Lightning Bolt lays claim to Olympic legend status after blitzing rivals to retain 100 metres crown
Sunday, 05 August 2012
August 5 - Usain Bolt restated his claim to being the world's greatest sprinter here tonight as he emulated Carl Lewis' feat of winning back-to-back Olympic 100 metres titles, holding off the challenge of his training partner, Yohan Blake, who had beaten him at the Jamaican trials, to win in an Olympic record of 9.63sec.
Blake, who had inherited Bolt's world title a year earlier when the defending champion (pictured top, alongside Justin Gatlin) was disqualified for false-starting, finished with silver and Justin Gatlin, back in the sport after serving a four-year doping ban, took bronze in a race in which seven of the eight finalists ran under 10 seconds, making it the fastest Olympic 100m final ever.
The Olympic Stadium, packed with 80,000 spectators, was a cauldron of anticipation as the runners lined up, and the question being asked was whether Bolt would be able to re-establish himself as the number one following his demoralising defeats over both 100m and 200m at the Jamaican trials.
There was less clowning from him beforehand than he had indulged in a year earlier at the Daegu World Championships; he only allowed himself the crowd-pleasing luxury of his trademark "lightning bolt" stance after he had achieved his first goal with a time only bettered by his own world record effort of 9.58 set in winning the 2009 world title.
Blake equalled his personal best of 9.75 with Gatlin also setting a new personal best of 9.79, beating his United States team-mate Tyson Gay – who ended the night in tears – by 0.01.
Asked if he now considered he had achieved his stated goal of becoming a legend, he responded: "That's the first step for me.
"If I have won the 200 metres title also that's when I will consider myself a legend.
"So this is just a step in the door and I'm looking forward to the 200."
However, he said that retaining his title meant more to him because he had arrived at the Games, in his own phrase, only "95 per cent fit".
"Yeah," he said, "it really means a lot because a lot of people doubted me, a lot of people were saying I wasn't going to win, that I didn't look good.
"There was a lot of talk.
"So it was great to come out and show that I was still the number one, that I'm the still the best.
"I was slightly nervous before tonight.
"But after that cheer I got when I came into the stadium the jitters went away.
"My coach explained to me after the trials that I had to stop worrying about my start and concentrate on the end of the race, because that's where I rule.
"It wasn't the perfect start – I think I sat in the blocks.
"But for me it was then about just executing.
"When I got to 50 metres and looked round I knew I was going to win, so I just ran, pretty much.
"I almost did that thing I did in Beijing."
He added: "It's definitely harder defending a title than winning it in the first place.
"When you get to the top of something you can lose sight of things, of what is going on; people are telling you that you are great.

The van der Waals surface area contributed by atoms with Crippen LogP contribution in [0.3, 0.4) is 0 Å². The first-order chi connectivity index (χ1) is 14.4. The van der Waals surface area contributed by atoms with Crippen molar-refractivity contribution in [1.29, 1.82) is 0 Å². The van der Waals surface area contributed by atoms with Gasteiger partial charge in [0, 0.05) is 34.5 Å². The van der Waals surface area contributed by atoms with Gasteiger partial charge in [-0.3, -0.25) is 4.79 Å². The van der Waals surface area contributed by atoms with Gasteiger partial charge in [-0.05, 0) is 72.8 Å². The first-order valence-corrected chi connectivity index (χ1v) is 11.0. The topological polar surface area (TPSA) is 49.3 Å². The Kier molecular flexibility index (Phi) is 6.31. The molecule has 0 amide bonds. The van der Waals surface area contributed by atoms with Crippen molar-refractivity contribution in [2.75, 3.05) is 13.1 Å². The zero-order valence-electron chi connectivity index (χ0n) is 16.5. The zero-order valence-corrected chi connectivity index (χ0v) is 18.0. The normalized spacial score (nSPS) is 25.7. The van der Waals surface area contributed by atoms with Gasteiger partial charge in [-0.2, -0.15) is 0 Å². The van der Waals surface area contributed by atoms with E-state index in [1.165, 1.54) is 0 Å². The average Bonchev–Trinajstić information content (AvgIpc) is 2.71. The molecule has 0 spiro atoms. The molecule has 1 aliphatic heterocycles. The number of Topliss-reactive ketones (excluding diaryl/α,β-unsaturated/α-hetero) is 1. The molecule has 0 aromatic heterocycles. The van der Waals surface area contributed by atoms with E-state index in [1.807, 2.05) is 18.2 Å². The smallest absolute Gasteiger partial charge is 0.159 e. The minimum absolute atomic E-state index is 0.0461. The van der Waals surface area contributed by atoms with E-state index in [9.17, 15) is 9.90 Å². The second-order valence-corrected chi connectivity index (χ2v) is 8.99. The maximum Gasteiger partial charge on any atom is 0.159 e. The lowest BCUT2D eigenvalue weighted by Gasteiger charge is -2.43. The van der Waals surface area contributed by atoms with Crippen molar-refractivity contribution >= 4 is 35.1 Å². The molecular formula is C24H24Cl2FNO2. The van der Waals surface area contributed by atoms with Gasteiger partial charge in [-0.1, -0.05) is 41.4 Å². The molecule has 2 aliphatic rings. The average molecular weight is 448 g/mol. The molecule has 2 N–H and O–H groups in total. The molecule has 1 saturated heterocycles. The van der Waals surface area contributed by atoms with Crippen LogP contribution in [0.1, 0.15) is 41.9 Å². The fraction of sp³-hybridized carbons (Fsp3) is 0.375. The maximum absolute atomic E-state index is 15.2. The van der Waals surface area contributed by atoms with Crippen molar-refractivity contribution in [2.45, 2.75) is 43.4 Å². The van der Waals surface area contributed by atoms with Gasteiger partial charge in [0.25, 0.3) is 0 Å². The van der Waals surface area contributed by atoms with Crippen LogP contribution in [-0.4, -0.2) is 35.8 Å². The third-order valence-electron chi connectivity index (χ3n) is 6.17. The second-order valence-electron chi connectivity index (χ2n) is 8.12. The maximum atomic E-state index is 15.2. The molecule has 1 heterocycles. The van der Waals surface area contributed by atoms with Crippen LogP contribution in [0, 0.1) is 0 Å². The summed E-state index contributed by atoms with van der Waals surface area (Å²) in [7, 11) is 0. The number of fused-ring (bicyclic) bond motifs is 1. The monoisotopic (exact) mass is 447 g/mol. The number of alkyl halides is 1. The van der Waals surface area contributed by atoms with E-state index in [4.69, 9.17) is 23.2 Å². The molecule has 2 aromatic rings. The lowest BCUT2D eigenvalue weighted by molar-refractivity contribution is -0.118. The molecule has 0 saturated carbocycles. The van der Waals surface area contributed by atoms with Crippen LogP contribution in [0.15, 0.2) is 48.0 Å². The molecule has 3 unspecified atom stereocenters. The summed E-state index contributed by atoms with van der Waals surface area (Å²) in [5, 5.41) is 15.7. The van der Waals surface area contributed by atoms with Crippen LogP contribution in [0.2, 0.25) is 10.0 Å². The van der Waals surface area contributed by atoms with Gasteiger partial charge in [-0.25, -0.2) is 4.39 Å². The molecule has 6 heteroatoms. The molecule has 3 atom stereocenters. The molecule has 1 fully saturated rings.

"At the trials, Yohan Blake beat me twice, and that opened my eyes.
"I thought 'This is the Olympics – are you ready for them?'
"After the semi-final I was really confident because my legs felt good.
"I didn't really remember I was racing against the clock until maybe 25, 30 metres to go.
"I looked across at the clock but it was too late.
"But it was the second fastest time in the world so I'm happy."
Elsewhere, Britain's reigning Olympic 400m champion Christine Ohuruogu had to settle for silver in the race which took place less than a mile from her family home.
The Briton moved from seventh to second in the final 80 metres, but could not quite get past the world champion, Sanya Richards-Ross of the US, who won in 49.55.
Ohuruogu clocked a season's best time of 49.70 to claim silver with DeeDee Trotter of the US taking bronze.
Ohuruogu lay back on the track and stayed there for more than a minute afterwards.
"I was stunned," she said.
"I was heartbroken actually.
"To lose your title like that was tough.
"Sanya is a worthy competitor, though.
"I tightened up and felt my shoulders lifting; I thought I still had some time but the line came too soon.
"I always came here for one thing and one thing only, and that was continuing my reign so I am disappointed.
"It's great that everyone has got behind the Games and it's them who have made this so special – it means so much to us."
Meanwhile, Yamilé Aldama, tipped as a possible gold medal contender, finished fifth in the women's triple jump final that was won by Olga Rypakova, whose best was 14.98 metres.
Rypakova thus won the first track and field gold for Kazakhstan since her namesake, Olga Shishigina, won the 100m hurdles at the 2000 Sydney Games.
The men's 3,000m steeplechase title went, unsurprisingly, to Kenya, although the manner of Ezekiel Kemboi's finishing flourish was surprising as, with victory apparently assured, he veered out all the way to lane eight before crossing the line in 8min 18.56sec.
It nearly set up what would have been one of the great unlikely Olympic victories for France's Mahiedine Mekhissi-Benabbad, who finished one second behind via the more conventional route of lane one.
"I am practising for the marathon," Kemboi observed laconically afterwards.
Hungary's Krisztián Pars finally struck gold in the hammer after years of bronze and silver medals with a winning effort of 80.59 metres.
Man arrested after bottle thrown on to track moments before start of 100 metres final